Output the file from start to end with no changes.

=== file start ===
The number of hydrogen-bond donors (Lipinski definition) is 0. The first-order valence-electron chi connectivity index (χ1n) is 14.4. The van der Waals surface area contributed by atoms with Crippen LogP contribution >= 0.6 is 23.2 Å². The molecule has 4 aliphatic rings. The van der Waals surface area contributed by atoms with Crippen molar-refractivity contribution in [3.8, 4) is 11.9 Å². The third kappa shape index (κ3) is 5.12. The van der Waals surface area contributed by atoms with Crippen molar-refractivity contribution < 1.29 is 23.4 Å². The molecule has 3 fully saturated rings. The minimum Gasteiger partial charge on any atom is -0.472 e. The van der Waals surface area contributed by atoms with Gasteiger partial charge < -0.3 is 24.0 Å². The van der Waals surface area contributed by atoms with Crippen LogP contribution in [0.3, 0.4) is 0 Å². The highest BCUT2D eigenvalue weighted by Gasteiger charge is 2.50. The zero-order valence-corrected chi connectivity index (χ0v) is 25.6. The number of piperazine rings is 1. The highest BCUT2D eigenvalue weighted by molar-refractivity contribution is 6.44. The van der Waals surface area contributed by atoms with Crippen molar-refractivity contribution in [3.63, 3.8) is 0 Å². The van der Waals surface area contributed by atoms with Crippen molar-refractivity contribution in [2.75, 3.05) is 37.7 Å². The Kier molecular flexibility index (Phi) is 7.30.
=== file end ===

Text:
The number of hydrogen-bond donors (Lipinski definition) is 0. The first-order valence-electron chi connectivity index (χ1n) is 14.4. The van der Waals surface area contributed by atoms with Crippen LogP contribution >= 0.6 is 23.2 Å². The molecule has 4 aliphatic rings. The van der Waals surface area contributed by atoms with Crippen molar-refractivity contribution in [3.8, 4) is 11.9 Å². The third kappa shape index (κ3) is 5.12. The van der Waals surface area contributed by atoms with Crippen molar-refractivity contribution < 1.29 is 23.4 Å². The molecule has 3 fully saturated rings. The minimum Gasteiger partial charge on any atom is -0.472 e. The van der Waals surface area contributed by atoms with Gasteiger partial charge < -0.3 is 24.0 Å². The van der Waals surface area contributed by atoms with Crippen LogP contribution in [0.3, 0.4) is 0 Å². The highest BCUT2D eigenvalue weighted by Gasteiger charge is 2.50. The zero-order valence-corrected chi connectivity index (χ0v) is 25.6. The number of piperazine rings is 1. The highest BCUT2D eigenvalue weighted by molar-refractivity contribution is 6.44. The van der Waals surface area contributed by atoms with Crippen molar-refractivity contribution in [3.63, 3.8) is 0 Å². The van der Waals surface area contributed by atoms with Crippen molar-refractivity contribution in [2.75, 3.05) is 37.7 Å². The Kier molecular flexibility index (Phi) is 7.30.